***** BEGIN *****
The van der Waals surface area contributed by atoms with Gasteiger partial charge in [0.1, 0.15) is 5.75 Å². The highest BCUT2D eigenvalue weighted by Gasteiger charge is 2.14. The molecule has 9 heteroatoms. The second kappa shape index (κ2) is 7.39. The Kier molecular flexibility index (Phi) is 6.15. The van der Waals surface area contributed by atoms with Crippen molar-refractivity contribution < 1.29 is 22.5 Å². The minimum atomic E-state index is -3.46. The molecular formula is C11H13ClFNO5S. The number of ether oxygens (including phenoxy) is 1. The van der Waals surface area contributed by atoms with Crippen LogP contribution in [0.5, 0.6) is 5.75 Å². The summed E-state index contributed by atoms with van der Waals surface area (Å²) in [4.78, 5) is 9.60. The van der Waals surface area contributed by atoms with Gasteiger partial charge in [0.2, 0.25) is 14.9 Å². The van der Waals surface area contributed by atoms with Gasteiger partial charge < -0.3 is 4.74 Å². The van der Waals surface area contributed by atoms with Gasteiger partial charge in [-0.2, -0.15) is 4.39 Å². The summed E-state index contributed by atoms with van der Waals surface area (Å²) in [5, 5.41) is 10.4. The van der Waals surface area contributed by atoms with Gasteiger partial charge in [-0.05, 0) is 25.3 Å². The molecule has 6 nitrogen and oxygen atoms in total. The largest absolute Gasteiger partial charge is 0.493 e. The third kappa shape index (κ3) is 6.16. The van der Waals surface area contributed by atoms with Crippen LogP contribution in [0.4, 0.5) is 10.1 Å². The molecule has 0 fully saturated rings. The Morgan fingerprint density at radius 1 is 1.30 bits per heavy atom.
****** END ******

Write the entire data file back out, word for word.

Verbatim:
The van der Waals surface area contributed by atoms with Gasteiger partial charge in [0.1, 0.15) is 5.75 Å². The highest BCUT2D eigenvalue weighted by Gasteiger charge is 2.14. The molecule has 9 heteroatoms. The second kappa shape index (κ2) is 7.39. The Kier molecular flexibility index (Phi) is 6.15. The van der Waals surface area contributed by atoms with Crippen molar-refractivity contribution < 1.29 is 22.5 Å². The minimum atomic E-state index is -3.46. The molecular formula is C11H13ClFNO5S. The number of ether oxygens (including phenoxy) is 1. The van der Waals surface area contributed by atoms with Crippen LogP contribution in [0.5, 0.6) is 5.75 Å². The summed E-state index contributed by atoms with van der Waals surface area (Å²) in [4.78, 5) is 9.60. The van der Waals surface area contributed by atoms with Gasteiger partial charge in [0.2, 0.25) is 14.9 Å². The van der Waals surface area contributed by atoms with Gasteiger partial charge < -0.3 is 4.74 Å². The van der Waals surface area contributed by atoms with Gasteiger partial charge in [-0.2, -0.15) is 4.39 Å². The summed E-state index contributed by atoms with van der Waals surface area (Å²) in [5, 5.41) is 10.4. The van der Waals surface area contributed by atoms with Gasteiger partial charge in [-0.05, 0) is 25.3 Å². The molecule has 6 nitrogen and oxygen atoms in total. The largest absolute Gasteiger partial charge is 0.493 e. The third kappa shape index (κ3) is 6.16. The van der Waals surface area contributed by atoms with Crippen LogP contribution in [0.4, 0.5) is 10.1 Å². The molecule has 0 fully saturated rings. The Morgan fingerprint density at radius 1 is 1.30 bits per heavy atom.